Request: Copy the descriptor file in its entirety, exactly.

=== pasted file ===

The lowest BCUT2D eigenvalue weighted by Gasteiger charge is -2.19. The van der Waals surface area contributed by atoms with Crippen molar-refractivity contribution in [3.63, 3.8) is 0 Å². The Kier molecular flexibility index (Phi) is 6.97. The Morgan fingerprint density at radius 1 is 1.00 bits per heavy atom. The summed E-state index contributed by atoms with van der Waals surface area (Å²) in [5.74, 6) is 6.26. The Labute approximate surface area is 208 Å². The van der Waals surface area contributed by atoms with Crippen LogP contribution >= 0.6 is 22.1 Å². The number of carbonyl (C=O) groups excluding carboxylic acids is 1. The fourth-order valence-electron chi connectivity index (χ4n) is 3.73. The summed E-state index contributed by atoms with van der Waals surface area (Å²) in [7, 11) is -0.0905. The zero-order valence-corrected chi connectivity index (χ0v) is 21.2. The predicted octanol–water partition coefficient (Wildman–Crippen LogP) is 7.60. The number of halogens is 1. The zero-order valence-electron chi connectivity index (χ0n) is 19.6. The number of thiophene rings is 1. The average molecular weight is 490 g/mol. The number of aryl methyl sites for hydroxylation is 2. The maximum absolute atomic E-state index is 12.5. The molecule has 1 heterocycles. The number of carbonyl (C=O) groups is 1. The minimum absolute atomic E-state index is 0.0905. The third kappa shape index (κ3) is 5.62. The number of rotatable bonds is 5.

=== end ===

The lowest BCUT2D eigenvalue weighted by Gasteiger charge is -2.19. The van der Waals surface area contributed by atoms with Crippen molar-refractivity contribution in [3.63, 3.8) is 0 Å². The Kier molecular flexibility index (Phi) is 6.97. The Morgan fingerprint density at radius 1 is 1.00 bits per heavy atom. The summed E-state index contributed by atoms with van der Waals surface area (Å²) in [5.74, 6) is 6.26. The Labute approximate surface area is 208 Å². The van der Waals surface area contributed by atoms with Crippen LogP contribution >= 0.6 is 22.1 Å². The number of carbonyl (C=O) groups excluding carboxylic acids is 1. The fourth-order valence-electron chi connectivity index (χ4n) is 3.73. The summed E-state index contributed by atoms with van der Waals surface area (Å²) in [7, 11) is -0.0905. The zero-order valence-corrected chi connectivity index (χ0v) is 21.2. The predicted octanol–water partition coefficient (Wildman–Crippen LogP) is 7.60. The number of halogens is 1. The zero-order valence-electron chi connectivity index (χ0n) is 19.6. The number of thiophene rings is 1. The average molecular weight is 490 g/mol. The number of aryl methyl sites for hydroxylation is 2. The maximum absolute atomic E-state index is 12.5. The molecule has 1 heterocycles. The number of carbonyl (C=O) groups is 1. The minimum absolute atomic E-state index is 0.0905. The third kappa shape index (κ3) is 5.62. The number of rotatable bonds is 5.